Sometimes when I read this poem the final stanza (all stanzas, a yielding three-legged instead of the solid footing of quatrains) delivers an attitude akin to having settled the issue. “But just to look it in the Eye – ” has all the sound of having given up on journeys and other “jailbreaks” to resolve issues only I can.

Yet, still, questions persist. “”Did’st thou”?”, Destiny asks Ego. “Thou did’st not mean”, to say,” Ego always has a retort.

It is the last line that throws the question back to me, the reader. “Then, turn my Face away.” Is the poem turning away from me at a certain point because I am looking for answers that it cannot provide? Am I turning away from myself? Away from others? It strikes me that at different times, the answer to each question is, “yes.”

Ponder A Poem A Day – Accept What Comes Your Way

When Emily Dickinson wrote “A loss of something ever felt I — ” she gave voice to pain locked in the heart of every abused child. Outright sexual or physical abuse and the equally harmful slippery realm of sarcasm, insult and neglect. Or, chronic disharmony.

A loss of something ever felt I –
The first that I could recollect
Bereft I was – of what I knew not
Too young that any should suspect

A Mourner walked among the children
I notwithstanding went about
As one bemoaning a Dominion
Itself the only Prince cast out —

Elder, Today, a session wiser,
And fainter, too, as Wiseness is —
I find Myself still softly searching
For my Delinguent Palaces –

And a Suspicion, like a Finger
Touches my Forehead now and then
That I am looking oppositely
For the site of the Kingdom of Heaven –

It will not be until it is too late that “The first that I could recollect” can be given a word, “Bereft”, bereaved. Experienced as loneliness, not from physical isolation, but from inarticulate feelings.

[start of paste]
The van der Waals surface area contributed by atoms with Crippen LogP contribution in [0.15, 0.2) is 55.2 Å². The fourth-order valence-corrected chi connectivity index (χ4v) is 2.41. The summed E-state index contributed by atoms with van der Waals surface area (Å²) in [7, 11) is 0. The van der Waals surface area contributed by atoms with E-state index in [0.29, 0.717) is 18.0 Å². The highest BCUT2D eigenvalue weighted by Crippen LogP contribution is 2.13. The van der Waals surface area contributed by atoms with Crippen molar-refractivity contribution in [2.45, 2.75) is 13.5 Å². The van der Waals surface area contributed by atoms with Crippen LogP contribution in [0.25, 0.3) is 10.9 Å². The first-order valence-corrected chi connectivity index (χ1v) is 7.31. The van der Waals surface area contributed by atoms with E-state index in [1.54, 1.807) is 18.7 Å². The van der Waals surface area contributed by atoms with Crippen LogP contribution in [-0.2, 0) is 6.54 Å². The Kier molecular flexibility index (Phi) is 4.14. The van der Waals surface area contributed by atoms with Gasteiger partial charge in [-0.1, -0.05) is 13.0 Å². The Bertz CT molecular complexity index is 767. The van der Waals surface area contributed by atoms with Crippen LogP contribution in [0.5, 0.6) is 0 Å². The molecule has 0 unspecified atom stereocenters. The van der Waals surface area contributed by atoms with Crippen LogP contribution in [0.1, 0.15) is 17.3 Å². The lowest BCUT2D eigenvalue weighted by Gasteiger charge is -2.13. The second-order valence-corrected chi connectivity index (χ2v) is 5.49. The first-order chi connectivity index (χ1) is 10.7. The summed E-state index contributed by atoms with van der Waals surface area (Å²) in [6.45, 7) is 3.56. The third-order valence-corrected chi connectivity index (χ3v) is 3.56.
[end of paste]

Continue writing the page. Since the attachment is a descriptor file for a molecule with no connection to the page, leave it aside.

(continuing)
But, youth itself betrays the young. Childhood’s pastimes amid family disharmony that may be no one’s fault conspire to seal him in an unsolicitous inner world. Then, “too young that any should suspect / A Mourner walked among the children”. As an adult I’ve come to recognize physical symptoms of too much solitude. Lack of energy is the most obvious. But, childhood’s energy “.. not withstanding went about”. Adults only see a busy child.

Ah! if only the tiny sorrowful could pronounce, “As one bemoaning a Dominion”. If attempted, what comes out is whining. The reward, “Itself the only Prince cast out”.

The poem is written from the only vantage point that allows such insights: “Elder, Today, a session wiser”. Unable, like the child with his preordained rambunctiousness to cover up his “softly searching” for palaces of love from others and a connected wholeness. 

Now grownup, I begin to realize that to look to others “For the site of the Kingdom of Heaven”, for perfect peace, is itself a childish endeavor. “And a Suspicion, like a Finger” of one I am now capable of perceiving as tender, patient and kind, begins a dialogue.

Digest A Poem A Day — Accept What Comes Your Way